Weeding out malaria
A study led by the Menzies School of Health Research recommends a two-stage treatment for the notoriously difficult-to-cure Plasmodium vivax malaria, which has a similar approach to removing weeds from a garden bed.
Dr Kamala Thriemer, co-lead author on the study, explained: “Vivax malaria can remain dormant in the liver, and successful treatment requires treatment for both the blood stages and liver stages. Treating just the blood stages of the infection is like pulling weeds out of the garden without taking steps to prevent them growing back.”
Plasmodium vivax malaria is endemic in Ethiopia, where it accounts for about 40% of reported cases. This collaborative study has found that initial treatment with chloroquine is more effective when it is followed up with primaquine to prevent relapse. Nearly 20% of patients treated with chloroquine alone suffered relapse within six weeks.
“The conclusion we arrived at was the administration of the combination treatment significantly reduced the risk of relapse,” said Dr Thriemer.
Dr Thriemer hopes these findings can influence malaria treatment policy in other malaria-endemic countries, stating, “Surprisingly, artemether-lumefantrine, the drug used to treat the more commonly diagnosed Plasmodium falciparum malaria, was not much better than chloroquine unless it was administered in combination with primaquine, which is used to treat the liver forms of malaria.”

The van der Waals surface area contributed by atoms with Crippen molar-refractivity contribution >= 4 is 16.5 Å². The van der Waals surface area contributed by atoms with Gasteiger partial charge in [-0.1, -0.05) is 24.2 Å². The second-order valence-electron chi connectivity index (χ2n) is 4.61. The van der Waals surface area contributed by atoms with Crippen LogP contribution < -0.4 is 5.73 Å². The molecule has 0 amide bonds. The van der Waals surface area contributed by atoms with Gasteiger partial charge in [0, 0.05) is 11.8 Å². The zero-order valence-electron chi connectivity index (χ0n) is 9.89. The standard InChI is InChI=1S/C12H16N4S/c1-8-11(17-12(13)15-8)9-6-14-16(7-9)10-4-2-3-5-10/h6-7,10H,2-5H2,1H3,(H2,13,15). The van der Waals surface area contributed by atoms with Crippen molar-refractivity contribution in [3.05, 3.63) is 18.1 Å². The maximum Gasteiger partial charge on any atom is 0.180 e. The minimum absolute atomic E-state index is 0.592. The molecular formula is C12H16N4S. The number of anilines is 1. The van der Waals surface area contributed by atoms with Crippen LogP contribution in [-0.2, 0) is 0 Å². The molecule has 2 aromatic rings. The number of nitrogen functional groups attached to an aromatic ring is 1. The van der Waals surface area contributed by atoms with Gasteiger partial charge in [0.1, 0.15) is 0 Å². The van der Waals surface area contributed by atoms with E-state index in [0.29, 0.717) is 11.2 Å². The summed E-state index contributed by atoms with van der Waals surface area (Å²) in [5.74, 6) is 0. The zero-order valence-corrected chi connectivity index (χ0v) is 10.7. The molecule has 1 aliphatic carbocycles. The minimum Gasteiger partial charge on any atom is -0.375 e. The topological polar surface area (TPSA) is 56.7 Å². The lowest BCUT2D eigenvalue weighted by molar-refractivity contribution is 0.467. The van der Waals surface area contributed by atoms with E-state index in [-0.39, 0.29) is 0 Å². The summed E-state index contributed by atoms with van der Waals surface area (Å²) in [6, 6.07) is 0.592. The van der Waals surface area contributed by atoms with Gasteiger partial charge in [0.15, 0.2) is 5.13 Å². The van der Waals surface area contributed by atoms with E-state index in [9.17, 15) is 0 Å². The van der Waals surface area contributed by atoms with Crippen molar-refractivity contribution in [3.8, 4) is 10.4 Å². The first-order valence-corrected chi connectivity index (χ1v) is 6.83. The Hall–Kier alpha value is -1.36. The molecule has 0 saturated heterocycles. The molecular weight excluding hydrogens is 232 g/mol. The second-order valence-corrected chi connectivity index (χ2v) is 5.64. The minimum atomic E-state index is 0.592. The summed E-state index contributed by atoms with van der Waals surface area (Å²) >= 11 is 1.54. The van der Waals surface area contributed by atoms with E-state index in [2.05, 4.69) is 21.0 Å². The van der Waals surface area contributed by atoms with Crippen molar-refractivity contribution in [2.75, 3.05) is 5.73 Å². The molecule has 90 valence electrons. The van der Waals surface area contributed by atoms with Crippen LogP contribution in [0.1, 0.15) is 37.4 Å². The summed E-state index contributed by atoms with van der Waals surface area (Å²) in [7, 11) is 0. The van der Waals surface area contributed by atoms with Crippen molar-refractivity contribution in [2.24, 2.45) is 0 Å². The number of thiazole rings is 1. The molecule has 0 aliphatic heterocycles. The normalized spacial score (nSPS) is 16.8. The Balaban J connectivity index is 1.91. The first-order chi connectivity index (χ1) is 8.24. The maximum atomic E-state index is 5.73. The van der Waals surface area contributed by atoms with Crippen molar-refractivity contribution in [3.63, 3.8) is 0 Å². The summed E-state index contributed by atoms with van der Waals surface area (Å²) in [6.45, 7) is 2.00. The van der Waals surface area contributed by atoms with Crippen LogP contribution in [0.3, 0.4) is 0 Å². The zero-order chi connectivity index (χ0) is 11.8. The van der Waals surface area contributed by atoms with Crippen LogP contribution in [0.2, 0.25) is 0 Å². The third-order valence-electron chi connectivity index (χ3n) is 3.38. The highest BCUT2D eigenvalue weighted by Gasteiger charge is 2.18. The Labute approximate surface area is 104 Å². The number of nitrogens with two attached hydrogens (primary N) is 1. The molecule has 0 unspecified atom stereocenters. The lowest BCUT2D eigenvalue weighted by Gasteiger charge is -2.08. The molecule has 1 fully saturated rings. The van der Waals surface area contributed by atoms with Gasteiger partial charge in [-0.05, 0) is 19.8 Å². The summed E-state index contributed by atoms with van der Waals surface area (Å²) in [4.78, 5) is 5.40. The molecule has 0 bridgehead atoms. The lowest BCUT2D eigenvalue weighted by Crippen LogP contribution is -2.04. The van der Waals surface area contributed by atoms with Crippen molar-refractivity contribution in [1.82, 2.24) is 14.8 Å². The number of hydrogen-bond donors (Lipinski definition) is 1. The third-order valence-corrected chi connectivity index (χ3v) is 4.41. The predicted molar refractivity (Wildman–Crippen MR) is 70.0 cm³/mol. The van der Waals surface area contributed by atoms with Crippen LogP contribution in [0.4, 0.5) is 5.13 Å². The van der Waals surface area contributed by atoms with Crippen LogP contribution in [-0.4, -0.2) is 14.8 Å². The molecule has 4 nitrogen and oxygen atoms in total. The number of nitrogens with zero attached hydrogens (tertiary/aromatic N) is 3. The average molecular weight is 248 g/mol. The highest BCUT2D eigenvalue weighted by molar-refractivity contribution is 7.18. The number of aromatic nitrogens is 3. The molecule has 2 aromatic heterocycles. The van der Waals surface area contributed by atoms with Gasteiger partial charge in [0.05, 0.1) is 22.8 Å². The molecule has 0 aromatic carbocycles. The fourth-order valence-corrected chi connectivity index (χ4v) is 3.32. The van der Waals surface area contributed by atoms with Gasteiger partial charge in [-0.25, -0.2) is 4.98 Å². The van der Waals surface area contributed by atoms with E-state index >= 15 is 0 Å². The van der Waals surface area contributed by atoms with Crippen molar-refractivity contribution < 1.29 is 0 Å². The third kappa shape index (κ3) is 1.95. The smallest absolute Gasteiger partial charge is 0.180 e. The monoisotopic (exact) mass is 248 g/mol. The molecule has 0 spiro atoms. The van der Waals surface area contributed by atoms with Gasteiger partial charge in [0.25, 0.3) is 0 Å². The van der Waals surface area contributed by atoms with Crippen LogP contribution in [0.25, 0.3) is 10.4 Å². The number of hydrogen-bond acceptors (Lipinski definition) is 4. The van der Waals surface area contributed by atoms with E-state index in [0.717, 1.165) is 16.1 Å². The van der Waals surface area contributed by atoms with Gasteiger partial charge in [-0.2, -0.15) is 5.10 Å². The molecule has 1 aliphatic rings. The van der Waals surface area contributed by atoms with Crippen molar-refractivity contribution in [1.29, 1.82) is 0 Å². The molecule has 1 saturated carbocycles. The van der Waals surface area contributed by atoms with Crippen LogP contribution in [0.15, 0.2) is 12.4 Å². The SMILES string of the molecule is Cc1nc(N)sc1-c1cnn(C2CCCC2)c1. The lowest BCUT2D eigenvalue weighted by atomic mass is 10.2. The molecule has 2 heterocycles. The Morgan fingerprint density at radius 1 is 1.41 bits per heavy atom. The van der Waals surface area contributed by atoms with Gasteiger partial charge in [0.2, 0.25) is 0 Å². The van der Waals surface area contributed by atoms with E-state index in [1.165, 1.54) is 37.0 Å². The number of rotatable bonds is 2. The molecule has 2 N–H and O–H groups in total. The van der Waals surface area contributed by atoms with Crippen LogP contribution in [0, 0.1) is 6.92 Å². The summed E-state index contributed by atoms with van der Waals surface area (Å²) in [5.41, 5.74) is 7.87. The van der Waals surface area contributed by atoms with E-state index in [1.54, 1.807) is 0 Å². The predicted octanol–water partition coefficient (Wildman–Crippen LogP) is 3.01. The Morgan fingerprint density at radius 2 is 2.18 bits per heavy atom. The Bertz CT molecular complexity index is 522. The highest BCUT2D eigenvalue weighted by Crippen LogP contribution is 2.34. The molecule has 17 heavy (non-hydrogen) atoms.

Other malaria-endemic regions are experiencing a growing resistance to commonly prescribed treatments, especially in popular tourist destinations throughout South-East Asia.
Dr Tesfay Abreha, the Ethiopian lead author on the study, said that educating patients is key, as the study found that unsupervised treatments were far less effective. “We recognise further work is needed to improve adherence to the current regimen to ensure maximum public health impact,” he said.
Published in the journal PLOS Medicine, this clinical study was funded by the Bill and Melinda Gates Foundation in conjunction with the US President’s Malaria Initiative. It was led by the Menzies School of Health Research in Darwin, with support from the Ethiopian Public Health Institute and ICAP Columbia University’s Mailman School of Public Health in Addis Ababa.
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